OHL Concessions COLOMBIA SAS 60% Colombia

OHL Concessions CHILE SA 40% Chile

10 SEA HIGHWAY 1

STUDIES AND PROJECTS OF THE SUN SAS EPISOL 60% Colombia

COLOMBIAN TENDERS AND CONCESSIONS SAS 40% Colombia

Leipzig’s Gain after the Pain

© Andreas Schmidt

© Andreas Schmidt

After more than ten years since ground breaking, the Leipzig City Tunnel officially opened to rail traffic on 15 December, providing a vital link for S-Bahn trains between the north and south of the city via the central Hauptbahnhof Station. The project was complex; two tunnel bores, each measuring 1.4 km in length had to be built in difficult subsoil conditions at a depth of up to 16m beneath the city centre. Four underground and two above ground stations were also constructed.

The location of the construction site not only made it difficult to master the site installations and material deliveries for the completion of the stations; the necessary transport and assembly technologies and procedures also had to be individually developed and selected for each station – the reason being lack of space. All lower escalator sections had to be delivered before the start of construction on the stations, as there would not have been enough space once the facades were complete. In addition to all the spatial challenges, it was also necessary to work without interruptions to rail traffic, especially in and around Hauptbahnhof Station.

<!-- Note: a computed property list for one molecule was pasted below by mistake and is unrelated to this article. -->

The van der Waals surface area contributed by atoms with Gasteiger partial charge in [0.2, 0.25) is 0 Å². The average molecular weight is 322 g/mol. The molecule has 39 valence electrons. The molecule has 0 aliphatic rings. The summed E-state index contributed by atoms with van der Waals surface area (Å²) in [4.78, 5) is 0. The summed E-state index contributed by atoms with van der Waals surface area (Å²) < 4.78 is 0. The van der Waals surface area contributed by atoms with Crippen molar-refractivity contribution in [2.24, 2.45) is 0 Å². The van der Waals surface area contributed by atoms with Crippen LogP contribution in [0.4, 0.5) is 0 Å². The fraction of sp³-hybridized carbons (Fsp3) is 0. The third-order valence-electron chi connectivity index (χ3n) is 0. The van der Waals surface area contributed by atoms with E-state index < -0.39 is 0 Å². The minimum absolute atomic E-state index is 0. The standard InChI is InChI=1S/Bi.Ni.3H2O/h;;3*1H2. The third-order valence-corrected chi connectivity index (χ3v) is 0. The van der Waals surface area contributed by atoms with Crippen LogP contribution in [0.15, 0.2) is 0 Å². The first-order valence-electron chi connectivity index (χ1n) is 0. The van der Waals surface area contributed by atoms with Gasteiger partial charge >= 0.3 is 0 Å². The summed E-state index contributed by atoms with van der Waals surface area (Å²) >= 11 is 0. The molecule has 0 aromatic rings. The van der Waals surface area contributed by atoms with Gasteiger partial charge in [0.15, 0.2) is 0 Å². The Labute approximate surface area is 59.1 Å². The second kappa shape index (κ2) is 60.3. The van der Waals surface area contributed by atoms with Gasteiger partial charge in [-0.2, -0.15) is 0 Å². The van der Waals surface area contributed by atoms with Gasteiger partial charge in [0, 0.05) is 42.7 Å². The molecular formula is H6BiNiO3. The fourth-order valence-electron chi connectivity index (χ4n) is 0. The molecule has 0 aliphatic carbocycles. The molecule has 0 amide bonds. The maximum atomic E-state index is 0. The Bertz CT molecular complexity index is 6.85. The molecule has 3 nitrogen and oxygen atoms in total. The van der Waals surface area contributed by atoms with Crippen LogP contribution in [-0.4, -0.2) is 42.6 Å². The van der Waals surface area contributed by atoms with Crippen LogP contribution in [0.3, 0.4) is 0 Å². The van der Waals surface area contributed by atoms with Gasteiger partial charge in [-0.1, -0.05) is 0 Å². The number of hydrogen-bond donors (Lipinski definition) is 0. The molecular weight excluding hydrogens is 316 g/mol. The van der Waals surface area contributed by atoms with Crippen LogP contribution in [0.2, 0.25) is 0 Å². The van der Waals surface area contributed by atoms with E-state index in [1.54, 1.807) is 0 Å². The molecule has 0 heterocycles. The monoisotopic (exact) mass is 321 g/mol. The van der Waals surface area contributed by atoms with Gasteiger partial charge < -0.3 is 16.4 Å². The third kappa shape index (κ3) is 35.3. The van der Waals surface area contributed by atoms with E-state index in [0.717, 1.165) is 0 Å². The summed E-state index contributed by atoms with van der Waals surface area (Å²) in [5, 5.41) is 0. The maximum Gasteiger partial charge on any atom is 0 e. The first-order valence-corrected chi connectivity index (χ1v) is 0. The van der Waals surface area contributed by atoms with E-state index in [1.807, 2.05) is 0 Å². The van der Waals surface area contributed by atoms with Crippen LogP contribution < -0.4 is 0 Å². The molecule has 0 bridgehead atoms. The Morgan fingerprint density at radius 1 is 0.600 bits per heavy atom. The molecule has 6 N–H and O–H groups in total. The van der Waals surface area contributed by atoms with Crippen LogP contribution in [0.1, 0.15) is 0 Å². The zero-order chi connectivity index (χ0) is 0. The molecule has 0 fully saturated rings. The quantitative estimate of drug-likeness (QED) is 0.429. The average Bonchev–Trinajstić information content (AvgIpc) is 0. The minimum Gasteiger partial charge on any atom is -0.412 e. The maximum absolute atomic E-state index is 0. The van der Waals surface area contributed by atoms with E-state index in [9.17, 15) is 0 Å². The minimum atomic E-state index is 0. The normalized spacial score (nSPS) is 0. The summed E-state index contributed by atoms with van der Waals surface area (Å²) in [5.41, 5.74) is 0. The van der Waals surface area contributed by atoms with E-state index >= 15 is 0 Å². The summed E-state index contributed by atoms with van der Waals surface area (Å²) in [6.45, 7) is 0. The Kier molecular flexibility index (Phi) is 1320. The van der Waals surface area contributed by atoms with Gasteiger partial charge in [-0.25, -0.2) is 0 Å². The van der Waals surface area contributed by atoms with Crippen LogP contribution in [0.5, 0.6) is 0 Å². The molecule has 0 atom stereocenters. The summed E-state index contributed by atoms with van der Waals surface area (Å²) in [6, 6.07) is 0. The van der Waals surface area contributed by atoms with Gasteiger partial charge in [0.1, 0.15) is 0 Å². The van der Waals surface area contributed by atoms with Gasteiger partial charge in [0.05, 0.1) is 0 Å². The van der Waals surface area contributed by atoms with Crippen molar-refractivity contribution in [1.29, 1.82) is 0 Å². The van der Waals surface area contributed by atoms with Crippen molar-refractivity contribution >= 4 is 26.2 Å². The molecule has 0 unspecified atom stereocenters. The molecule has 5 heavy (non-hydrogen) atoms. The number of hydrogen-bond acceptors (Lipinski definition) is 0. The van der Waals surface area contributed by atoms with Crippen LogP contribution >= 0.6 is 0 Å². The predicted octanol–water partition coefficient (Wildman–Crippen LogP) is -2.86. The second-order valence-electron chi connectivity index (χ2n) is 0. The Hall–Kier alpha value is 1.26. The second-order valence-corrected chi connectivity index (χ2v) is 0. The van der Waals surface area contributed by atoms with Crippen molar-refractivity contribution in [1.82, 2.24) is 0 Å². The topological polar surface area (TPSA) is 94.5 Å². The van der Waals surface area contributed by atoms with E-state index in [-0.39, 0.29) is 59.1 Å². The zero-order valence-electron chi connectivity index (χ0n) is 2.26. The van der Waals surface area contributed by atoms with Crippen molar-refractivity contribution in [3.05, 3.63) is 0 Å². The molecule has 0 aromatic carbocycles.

Such a connection in Leipzig has been under consideration for over a century with passengers until now having to circumvent the city to travel north-south in a very time consuming process. The construction of the City Tunnel has been very time and money consuming going beyond programme and budget by a considerable margin. However, with travel time on some routes being reduced by up to 40 minutes and new stations, each designed by different architects wanting to leave a strong aesthetic and functional mark on such an important scheme, the phrase ‘no pain, no gain’ is especially applicable to the immense challenges and rewards faced in this project.

Jim Davis
Editorial

 

Written By admin 
December 23, 2013 16:47 pm
Posted In Rail, Tunnel